After Kitty died, the Oppenheimers' land was left to their daughter Toni. Toni committed suicide and left the land to “the people of St. John for a public park and recreation”. The Gibneys rejected the idea of a public park and expressed to Robert Meyner, Toni’s executor to estate, their Right of First Refusal. In Meyner’s responses he declared that their Right of First Refusal only applied to a sale, not a donation. The Gibneys fought back warning Meyner they would engage in a new deed saying only a one family residence could be built. Meyner responded that there would be no need for future buildings.
Even with the deterioration of the building and property following Toni’s death, the Gibneys did not give up on their fight. They wanted to regain control of the property, but faced numerous delays. When Robert Gibney died in 1973, Nancy kept fighting. Nancy passed in 1980 without resolving the conflict. The National Park Beach took over the property at Hawksnest Beach and a parking lot, changing area, pit toilets, barbecue grills, tables, benches, and sheltered pavilions were added to the property. The beach’s visiting population grew. The land became known as Hawksnest Beach and the smaller section Gibney Beach. The Government of the Virgin Islands took ownership of the Oppenheimer land. They renovated the old house and made improvements to the land; it is now used as a Community Center. A large iron gate was placed at the entrance to the Gibney's property on the North Shore Road to prevent cars from entering. Ironically, the gate was plainly inscribed “Oppenheimer Beach”.Two driveways serve as the entrances to the Gibney’s private property.
National Park Service buys GibneyEdit
A great amount of Gibney Beach today is under the stewardship of the United States Virgin Islands National Park. Thus, the property belongs to the United States citizens and their guests. The 2 acres (8,100 m2) of the waterfront land were the first major acquisition made by the Virgin Islands National Park since January 4, 1979, when they acquired the Annaberg estate. On August 15, 1997, Robery and Nancy Gibney’s children; Ed, Eleanor and John decided to option their portion of the beachfront property to The Trust of Public Land, an organization working in partnership with The Friends of the Virgin Islands National Park. Friends is a non-profit organization dedicated to the protection and preservation of the natural and cultural resources of the Virgin Islands’ National Parks. As the official private sector partner to the Park, Friends is a membership organization that raises funds from individuals, corporations, and foundations to supplement the Park's budget. At the time, the remaining 5 acres (20,000 m2) of the Gibney's land was valued at over 3.5 million dollars. The Gibneys were not concerned about the money; they agreed to sell the land to the Trust for less than the market price. It became clear that without creative compromise, there would not be adequate resources to compensate Ed and Eleanor. Consequently, Ed agreed to re-subdivide his property to include all of his beachfront, but somewhat less than his total acreage. Eleanor agreed to retain a right to remain on her property for a term of 30 years in exchange for the reduced price.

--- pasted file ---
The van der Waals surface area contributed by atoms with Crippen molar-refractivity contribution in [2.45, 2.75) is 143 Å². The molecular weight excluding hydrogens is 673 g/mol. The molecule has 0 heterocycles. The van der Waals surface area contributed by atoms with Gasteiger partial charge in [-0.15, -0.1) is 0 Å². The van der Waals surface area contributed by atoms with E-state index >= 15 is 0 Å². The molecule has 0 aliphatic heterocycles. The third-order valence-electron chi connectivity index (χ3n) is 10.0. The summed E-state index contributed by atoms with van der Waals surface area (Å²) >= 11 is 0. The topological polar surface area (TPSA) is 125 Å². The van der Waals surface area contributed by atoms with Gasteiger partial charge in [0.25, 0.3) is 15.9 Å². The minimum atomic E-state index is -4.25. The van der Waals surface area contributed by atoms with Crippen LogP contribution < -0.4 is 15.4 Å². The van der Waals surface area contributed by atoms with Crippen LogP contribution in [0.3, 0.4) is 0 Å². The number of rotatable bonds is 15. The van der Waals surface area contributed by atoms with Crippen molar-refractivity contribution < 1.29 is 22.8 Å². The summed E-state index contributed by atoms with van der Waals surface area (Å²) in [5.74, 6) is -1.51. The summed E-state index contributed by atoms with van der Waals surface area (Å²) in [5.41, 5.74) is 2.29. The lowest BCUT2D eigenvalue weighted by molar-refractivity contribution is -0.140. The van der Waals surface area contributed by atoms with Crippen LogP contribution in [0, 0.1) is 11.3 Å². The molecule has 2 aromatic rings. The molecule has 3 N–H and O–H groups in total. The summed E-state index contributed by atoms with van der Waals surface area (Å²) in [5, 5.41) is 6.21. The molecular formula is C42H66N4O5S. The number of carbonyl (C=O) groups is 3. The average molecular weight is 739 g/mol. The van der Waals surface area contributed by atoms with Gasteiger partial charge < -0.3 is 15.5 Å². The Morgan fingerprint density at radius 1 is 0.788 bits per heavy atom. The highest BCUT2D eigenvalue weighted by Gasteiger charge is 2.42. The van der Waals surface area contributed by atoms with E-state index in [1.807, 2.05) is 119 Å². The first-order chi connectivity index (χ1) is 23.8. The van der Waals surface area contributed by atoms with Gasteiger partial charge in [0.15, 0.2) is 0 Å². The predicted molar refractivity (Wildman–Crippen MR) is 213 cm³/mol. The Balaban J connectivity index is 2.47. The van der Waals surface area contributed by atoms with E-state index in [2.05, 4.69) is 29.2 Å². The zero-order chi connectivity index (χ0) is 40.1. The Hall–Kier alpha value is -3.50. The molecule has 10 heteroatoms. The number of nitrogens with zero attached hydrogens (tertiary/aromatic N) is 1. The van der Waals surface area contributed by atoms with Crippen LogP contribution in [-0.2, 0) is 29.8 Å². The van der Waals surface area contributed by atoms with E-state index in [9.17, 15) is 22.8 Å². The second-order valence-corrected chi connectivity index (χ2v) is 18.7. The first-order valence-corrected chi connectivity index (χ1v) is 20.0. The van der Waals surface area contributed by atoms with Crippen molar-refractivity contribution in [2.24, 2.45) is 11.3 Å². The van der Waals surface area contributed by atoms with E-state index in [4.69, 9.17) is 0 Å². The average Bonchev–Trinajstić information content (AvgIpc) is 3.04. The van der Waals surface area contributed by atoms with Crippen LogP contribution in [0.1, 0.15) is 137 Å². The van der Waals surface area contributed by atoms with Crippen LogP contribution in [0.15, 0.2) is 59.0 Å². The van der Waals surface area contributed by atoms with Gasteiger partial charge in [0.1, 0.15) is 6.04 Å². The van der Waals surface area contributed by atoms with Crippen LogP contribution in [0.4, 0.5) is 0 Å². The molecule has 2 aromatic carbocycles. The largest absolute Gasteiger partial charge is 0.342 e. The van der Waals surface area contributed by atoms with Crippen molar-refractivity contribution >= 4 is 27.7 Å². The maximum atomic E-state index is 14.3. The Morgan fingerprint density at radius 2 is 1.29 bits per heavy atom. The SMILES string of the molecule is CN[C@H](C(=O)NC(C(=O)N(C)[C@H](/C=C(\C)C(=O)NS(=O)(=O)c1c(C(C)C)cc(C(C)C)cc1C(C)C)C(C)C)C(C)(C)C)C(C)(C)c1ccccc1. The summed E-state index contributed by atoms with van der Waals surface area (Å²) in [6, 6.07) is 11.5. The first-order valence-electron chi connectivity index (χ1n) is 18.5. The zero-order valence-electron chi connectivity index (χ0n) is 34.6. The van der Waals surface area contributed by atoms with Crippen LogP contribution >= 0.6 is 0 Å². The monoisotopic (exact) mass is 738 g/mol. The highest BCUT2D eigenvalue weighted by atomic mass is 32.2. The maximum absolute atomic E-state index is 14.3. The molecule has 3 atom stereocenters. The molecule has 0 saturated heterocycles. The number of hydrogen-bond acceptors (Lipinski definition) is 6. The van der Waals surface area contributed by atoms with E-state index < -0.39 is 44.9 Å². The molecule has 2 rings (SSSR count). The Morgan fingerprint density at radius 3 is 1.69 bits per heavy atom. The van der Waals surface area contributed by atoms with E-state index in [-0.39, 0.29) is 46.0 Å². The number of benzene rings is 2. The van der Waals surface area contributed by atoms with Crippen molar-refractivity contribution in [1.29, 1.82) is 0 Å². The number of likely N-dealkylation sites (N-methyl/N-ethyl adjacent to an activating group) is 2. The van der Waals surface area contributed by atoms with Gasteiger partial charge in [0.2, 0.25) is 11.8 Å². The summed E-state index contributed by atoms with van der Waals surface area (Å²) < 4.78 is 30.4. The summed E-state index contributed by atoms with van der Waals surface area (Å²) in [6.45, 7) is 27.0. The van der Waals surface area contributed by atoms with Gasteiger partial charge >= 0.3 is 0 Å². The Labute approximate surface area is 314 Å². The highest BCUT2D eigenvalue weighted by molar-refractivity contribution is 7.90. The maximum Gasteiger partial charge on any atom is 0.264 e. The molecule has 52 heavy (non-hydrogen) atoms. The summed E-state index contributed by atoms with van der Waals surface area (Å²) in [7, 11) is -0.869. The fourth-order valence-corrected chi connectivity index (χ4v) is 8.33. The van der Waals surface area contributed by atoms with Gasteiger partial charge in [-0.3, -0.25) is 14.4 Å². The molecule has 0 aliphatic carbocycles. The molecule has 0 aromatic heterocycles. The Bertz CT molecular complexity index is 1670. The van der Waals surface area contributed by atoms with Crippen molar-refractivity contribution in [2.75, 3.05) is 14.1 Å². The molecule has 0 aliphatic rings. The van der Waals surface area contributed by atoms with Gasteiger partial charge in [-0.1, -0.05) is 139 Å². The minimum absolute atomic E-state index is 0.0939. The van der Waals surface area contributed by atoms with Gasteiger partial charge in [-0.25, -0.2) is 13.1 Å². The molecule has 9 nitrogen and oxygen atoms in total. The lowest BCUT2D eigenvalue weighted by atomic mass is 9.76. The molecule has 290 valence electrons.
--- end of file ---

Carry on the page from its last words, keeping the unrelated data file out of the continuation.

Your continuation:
On St. John there are 140 species of birds, 302 species of fish, 7 species of amphibians, 22 species of mammals and 740 species of plants inhabiting the island. In addition there are about 50 coral species, many gorgonians, and sponges. The only mammal native to Saint John is the bat; however, many non-native animals have been introduced to the island over the years, such as dogs, cats, donkeys, sheep, deer and pigs. Many of these animals and topography elements can be found on Gibney beach, whether in the ocean or on the shore or off into the jungle-like wilderness just off the coast.